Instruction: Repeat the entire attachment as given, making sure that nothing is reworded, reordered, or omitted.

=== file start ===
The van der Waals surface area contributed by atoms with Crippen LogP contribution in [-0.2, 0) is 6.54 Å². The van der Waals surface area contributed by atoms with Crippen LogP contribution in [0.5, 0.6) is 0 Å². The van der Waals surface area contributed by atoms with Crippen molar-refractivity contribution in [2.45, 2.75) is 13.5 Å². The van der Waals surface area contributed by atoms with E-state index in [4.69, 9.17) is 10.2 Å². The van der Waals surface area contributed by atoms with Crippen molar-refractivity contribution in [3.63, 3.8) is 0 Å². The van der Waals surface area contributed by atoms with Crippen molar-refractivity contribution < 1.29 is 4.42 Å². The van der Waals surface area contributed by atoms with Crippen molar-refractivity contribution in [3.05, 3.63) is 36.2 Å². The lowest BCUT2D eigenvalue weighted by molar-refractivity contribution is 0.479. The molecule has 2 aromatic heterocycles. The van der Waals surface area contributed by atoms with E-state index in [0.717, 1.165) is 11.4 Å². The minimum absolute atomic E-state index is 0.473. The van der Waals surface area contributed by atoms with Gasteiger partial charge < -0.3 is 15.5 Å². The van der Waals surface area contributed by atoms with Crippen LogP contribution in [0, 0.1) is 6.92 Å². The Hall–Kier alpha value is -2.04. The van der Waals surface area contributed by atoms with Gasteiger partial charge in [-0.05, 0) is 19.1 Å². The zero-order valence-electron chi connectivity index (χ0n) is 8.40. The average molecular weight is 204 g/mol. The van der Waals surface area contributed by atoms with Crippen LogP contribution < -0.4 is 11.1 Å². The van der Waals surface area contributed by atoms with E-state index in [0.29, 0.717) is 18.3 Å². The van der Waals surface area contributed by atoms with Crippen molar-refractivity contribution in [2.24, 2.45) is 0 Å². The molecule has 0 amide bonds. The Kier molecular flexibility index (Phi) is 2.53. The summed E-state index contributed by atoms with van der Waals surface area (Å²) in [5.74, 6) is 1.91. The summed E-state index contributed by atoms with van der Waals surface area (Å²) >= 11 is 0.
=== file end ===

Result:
The van der Waals surface area contributed by atoms with Crippen LogP contribution in [-0.2, 0) is 6.54 Å². The van der Waals surface area contributed by atoms with Crippen LogP contribution in [0.5, 0.6) is 0 Å². The van der Waals surface area contributed by atoms with Crippen molar-refractivity contribution in [2.45, 2.75) is 13.5 Å². The van der Waals surface area contributed by atoms with E-state index in [4.69, 9.17) is 10.2 Å². The van der Waals surface area contributed by atoms with Crippen molar-refractivity contribution in [3.63, 3.8) is 0 Å². The van der Waals surface area contributed by atoms with Crippen molar-refractivity contribution < 1.29 is 4.42 Å². The van der Waals surface area contributed by atoms with Crippen molar-refractivity contribution in [3.05, 3.63) is 36.2 Å². The lowest BCUT2D eigenvalue weighted by molar-refractivity contribution is 0.479. The molecule has 2 aromatic heterocycles. The van der Waals surface area contributed by atoms with E-state index in [0.717, 1.165) is 11.4 Å². The minimum absolute atomic E-state index is 0.473. The van der Waals surface area contributed by atoms with Gasteiger partial charge < -0.3 is 15.5 Å². The van der Waals surface area contributed by atoms with Crippen LogP contribution in [0, 0.1) is 6.92 Å². The Hall–Kier alpha value is -2.04. The van der Waals surface area contributed by atoms with Gasteiger partial charge in [-0.05, 0) is 19.1 Å². The zero-order valence-electron chi connectivity index (χ0n) is 8.40. The average molecular weight is 204 g/mol. The van der Waals surface area contributed by atoms with Crippen LogP contribution < -0.4 is 11.1 Å². The van der Waals surface area contributed by atoms with E-state index in [0.29, 0.717) is 18.3 Å². The van der Waals surface area contributed by atoms with Crippen molar-refractivity contribution in [2.24, 2.45) is 0 Å². The molecule has 0 amide bonds. The Kier molecular flexibility index (Phi) is 2.53. The summed E-state index contributed by atoms with van der Waals surface area (Å²) in [5.74, 6) is 1.91. The summed E-state index contributed by atoms with van der Waals surface area (Å²) >= 11 is 0.